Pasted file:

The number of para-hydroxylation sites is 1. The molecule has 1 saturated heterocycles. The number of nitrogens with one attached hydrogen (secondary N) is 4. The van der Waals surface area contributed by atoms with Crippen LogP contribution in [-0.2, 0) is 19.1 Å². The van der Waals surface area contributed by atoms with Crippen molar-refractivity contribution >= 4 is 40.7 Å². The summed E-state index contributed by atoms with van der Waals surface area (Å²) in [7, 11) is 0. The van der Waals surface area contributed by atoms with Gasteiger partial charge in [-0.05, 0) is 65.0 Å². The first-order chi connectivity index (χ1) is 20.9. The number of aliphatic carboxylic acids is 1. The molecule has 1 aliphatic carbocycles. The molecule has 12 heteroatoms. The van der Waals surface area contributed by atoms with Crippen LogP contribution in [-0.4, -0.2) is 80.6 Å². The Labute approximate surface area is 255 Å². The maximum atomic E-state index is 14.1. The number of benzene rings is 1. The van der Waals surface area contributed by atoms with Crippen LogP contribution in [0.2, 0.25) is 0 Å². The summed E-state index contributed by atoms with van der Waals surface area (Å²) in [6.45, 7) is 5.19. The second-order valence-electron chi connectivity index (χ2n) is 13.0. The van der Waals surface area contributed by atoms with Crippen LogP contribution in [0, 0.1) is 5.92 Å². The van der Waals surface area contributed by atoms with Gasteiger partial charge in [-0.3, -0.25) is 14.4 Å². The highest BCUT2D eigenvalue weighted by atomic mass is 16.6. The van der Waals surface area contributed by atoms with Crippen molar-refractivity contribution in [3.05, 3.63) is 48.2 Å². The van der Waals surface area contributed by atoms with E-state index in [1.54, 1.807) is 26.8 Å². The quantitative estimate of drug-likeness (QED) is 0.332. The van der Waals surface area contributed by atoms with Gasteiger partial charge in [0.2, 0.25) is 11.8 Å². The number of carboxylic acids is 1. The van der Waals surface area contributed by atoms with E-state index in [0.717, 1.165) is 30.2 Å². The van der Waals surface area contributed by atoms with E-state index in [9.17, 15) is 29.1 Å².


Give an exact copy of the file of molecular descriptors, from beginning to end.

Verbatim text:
The number of para-hydroxylation sites is 1. The molecule has 1 saturated heterocycles. The number of nitrogens with one attached hydrogen (secondary N) is 4. The van der Waals surface area contributed by atoms with Crippen LogP contribution in [-0.2, 0) is 19.1 Å². The van der Waals surface area contributed by atoms with Crippen molar-refractivity contribution >= 4 is 40.7 Å². The summed E-state index contributed by atoms with van der Waals surface area (Å²) in [7, 11) is 0. The van der Waals surface area contributed by atoms with Gasteiger partial charge in [-0.05, 0) is 65.0 Å². The first-order chi connectivity index (χ1) is 20.9. The number of aliphatic carboxylic acids is 1. The molecule has 1 aliphatic carbocycles. The molecule has 12 heteroatoms. The van der Waals surface area contributed by atoms with Crippen LogP contribution in [-0.4, -0.2) is 80.6 Å². The Labute approximate surface area is 255 Å². The maximum atomic E-state index is 14.1. The number of benzene rings is 1. The van der Waals surface area contributed by atoms with Crippen LogP contribution in [0.2, 0.25) is 0 Å². The summed E-state index contributed by atoms with van der Waals surface area (Å²) in [6.45, 7) is 5.19. The second-order valence-electron chi connectivity index (χ2n) is 13.0. The van der Waals surface area contributed by atoms with Crippen LogP contribution in [0, 0.1) is 5.92 Å². The van der Waals surface area contributed by atoms with Gasteiger partial charge in [-0.3, -0.25) is 14.4 Å². The highest BCUT2D eigenvalue weighted by atomic mass is 16.6. The van der Waals surface area contributed by atoms with Crippen molar-refractivity contribution in [3.05, 3.63) is 48.2 Å². The van der Waals surface area contributed by atoms with E-state index in [1.54, 1.807) is 26.8 Å². The quantitative estimate of drug-likeness (QED) is 0.332. The van der Waals surface area contributed by atoms with Gasteiger partial charge in [0.2, 0.25) is 11.8 Å². The number of carboxylic acids is 1. The van der Waals surface area contributed by atoms with E-state index in [0.717, 1.165) is 30.2 Å². The van der Waals surface area contributed by atoms with E-state index in [9.17, 15) is 29.1 Å².